To make life easier for Duncan, Temple may want to get the ball to its playmakers in Branden Mack and Jadan Blue. Mack has owned the Pirates for the better part of his career, as he has 16 catches for 165 yards and a touchdown against them. As for Blue, he’s picked up where he left off last season and has been the Owls’ most dependable target in 2020. The redshirt junior wide receiver has 41 catches for 381 yards and five touchdown receptions on the season. Blue is averaging seven receptions per game, which is tied for the seventh-highest rate in the nation among qualified receivers who have played five or more games this season.
The Pirates are 1-6 for a reason; there’s not a lot of things they do particularly well on the defensive side of the ball. ECU’s defensive unit is ranked 114th in the FBS in total defense, allowing its opponents to average nearly 500 yards of total offense per game. Also, teams are scoring 39.7 points per game against ECU, which ranks 116th in the nation. A bright spot on defense for the Pirates is hard-hitting sophomore linebacker Jireh Wilson, who has recorded 52 total tackles, 3.5 sacks, three pass break-ups, a quarterback hit and two forced fumbles in seven games.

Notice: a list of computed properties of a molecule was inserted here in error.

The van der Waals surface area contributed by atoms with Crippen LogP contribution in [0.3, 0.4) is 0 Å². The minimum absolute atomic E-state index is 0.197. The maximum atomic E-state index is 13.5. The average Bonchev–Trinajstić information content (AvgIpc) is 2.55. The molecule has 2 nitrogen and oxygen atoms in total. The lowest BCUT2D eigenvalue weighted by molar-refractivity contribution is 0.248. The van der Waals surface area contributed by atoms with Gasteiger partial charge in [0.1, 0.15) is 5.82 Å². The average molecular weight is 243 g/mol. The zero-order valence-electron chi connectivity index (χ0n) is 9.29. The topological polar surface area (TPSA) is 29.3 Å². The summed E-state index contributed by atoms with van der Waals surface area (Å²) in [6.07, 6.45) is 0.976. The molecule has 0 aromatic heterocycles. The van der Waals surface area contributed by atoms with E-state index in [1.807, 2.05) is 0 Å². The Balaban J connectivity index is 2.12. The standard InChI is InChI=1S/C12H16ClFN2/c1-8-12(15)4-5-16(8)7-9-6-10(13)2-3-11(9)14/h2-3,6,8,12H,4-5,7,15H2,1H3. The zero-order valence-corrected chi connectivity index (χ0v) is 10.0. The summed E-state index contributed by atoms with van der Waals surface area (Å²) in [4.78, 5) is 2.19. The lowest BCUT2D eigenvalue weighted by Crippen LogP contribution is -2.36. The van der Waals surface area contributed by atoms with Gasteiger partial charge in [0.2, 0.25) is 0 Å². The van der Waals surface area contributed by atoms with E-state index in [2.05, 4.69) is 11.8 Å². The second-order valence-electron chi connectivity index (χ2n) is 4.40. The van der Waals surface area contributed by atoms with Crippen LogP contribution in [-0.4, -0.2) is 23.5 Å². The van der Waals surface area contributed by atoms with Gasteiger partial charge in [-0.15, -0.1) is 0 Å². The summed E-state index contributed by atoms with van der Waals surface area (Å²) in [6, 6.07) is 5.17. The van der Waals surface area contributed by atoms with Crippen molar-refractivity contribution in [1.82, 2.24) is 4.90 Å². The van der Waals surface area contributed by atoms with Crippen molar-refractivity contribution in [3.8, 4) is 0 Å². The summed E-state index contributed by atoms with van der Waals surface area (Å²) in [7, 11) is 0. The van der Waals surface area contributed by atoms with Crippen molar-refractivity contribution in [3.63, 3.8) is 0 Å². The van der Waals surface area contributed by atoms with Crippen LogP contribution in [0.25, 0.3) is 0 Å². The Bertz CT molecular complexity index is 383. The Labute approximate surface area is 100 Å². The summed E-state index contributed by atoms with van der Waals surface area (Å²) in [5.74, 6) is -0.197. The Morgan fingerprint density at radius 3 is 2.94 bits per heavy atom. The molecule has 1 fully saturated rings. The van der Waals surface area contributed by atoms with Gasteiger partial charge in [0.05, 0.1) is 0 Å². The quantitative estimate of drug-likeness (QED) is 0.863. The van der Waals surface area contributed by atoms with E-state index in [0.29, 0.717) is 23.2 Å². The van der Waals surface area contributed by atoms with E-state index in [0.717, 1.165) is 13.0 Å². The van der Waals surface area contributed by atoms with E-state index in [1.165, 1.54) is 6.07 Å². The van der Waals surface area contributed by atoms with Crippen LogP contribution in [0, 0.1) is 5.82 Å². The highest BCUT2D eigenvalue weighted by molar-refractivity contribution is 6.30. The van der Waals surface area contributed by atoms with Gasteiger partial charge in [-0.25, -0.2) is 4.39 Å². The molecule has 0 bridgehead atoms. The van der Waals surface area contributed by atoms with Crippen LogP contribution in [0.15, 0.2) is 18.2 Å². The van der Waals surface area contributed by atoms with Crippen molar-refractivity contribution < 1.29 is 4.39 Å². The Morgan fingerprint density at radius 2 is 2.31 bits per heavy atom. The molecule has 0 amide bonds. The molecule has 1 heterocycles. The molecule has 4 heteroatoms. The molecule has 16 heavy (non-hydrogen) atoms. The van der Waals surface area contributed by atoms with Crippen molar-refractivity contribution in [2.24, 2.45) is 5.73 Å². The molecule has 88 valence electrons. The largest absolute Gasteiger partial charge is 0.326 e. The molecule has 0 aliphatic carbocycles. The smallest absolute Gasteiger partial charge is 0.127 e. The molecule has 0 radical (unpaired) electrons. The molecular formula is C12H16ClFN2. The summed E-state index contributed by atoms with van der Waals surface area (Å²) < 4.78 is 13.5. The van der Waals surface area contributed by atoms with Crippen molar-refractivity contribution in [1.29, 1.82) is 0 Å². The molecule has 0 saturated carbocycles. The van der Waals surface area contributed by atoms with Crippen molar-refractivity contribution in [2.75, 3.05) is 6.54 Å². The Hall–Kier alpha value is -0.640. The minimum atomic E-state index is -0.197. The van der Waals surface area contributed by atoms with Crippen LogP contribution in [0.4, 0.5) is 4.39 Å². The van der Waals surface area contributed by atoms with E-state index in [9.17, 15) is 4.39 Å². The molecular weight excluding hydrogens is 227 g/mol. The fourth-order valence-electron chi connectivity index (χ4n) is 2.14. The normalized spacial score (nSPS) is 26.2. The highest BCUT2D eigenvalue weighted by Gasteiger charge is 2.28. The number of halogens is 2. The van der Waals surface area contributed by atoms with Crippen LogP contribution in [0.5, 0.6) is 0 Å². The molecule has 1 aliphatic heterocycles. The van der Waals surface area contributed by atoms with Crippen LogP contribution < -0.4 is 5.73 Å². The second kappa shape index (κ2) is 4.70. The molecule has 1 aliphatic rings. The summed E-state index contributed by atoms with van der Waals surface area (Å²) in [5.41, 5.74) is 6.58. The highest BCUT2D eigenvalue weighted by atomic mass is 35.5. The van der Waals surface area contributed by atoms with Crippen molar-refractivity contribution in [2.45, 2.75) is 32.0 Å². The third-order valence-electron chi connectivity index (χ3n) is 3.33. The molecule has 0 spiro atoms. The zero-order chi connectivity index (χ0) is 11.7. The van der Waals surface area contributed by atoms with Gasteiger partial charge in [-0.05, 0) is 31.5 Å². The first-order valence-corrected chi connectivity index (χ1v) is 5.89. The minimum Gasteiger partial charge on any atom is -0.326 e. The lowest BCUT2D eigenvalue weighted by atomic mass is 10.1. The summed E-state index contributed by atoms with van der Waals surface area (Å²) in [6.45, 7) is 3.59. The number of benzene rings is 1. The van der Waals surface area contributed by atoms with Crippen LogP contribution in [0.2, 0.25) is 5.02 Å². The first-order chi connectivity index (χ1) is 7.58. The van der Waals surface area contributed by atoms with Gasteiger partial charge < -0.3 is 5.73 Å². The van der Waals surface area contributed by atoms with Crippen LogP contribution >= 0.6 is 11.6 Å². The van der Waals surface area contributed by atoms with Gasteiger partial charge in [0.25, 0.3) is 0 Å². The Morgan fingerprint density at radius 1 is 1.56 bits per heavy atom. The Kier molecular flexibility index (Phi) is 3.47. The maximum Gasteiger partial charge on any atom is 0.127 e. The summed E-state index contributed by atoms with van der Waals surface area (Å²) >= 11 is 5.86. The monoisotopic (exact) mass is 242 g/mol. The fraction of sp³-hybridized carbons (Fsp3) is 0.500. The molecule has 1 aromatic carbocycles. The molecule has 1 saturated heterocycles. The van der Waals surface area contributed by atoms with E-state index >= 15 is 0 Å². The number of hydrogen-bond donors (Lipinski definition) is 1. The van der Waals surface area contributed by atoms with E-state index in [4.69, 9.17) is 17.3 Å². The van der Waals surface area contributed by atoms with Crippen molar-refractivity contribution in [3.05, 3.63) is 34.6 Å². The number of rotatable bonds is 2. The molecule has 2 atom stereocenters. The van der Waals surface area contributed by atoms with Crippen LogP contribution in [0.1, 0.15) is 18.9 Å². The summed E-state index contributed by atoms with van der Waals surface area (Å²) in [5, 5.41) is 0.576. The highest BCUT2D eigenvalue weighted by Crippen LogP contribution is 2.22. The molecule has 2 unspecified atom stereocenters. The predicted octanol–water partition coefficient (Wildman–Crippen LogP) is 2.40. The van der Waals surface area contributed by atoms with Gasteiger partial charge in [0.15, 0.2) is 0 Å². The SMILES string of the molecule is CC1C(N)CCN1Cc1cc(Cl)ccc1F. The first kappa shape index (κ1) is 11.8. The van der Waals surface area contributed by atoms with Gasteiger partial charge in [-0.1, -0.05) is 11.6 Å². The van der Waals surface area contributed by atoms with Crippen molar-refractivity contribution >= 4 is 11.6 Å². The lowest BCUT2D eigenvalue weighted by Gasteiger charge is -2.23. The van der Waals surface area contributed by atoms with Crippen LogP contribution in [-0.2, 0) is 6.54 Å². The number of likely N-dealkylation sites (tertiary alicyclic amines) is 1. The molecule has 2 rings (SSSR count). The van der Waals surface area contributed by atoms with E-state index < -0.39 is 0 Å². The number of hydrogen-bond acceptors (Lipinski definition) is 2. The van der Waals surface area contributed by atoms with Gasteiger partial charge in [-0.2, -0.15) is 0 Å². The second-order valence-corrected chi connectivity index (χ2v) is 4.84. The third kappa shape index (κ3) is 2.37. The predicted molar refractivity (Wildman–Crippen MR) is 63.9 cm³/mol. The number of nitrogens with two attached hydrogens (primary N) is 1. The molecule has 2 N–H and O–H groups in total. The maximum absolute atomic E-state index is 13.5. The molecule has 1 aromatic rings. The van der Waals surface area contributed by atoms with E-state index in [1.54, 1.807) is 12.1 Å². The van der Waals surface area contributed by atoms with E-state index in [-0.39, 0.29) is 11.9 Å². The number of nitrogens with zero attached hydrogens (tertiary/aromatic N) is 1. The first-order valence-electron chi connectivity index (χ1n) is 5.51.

Regardless, first-year ECU defensive coordinator Blake Harrell’s unit will have their work cut out for them on Saturday against a true freshman quarterback.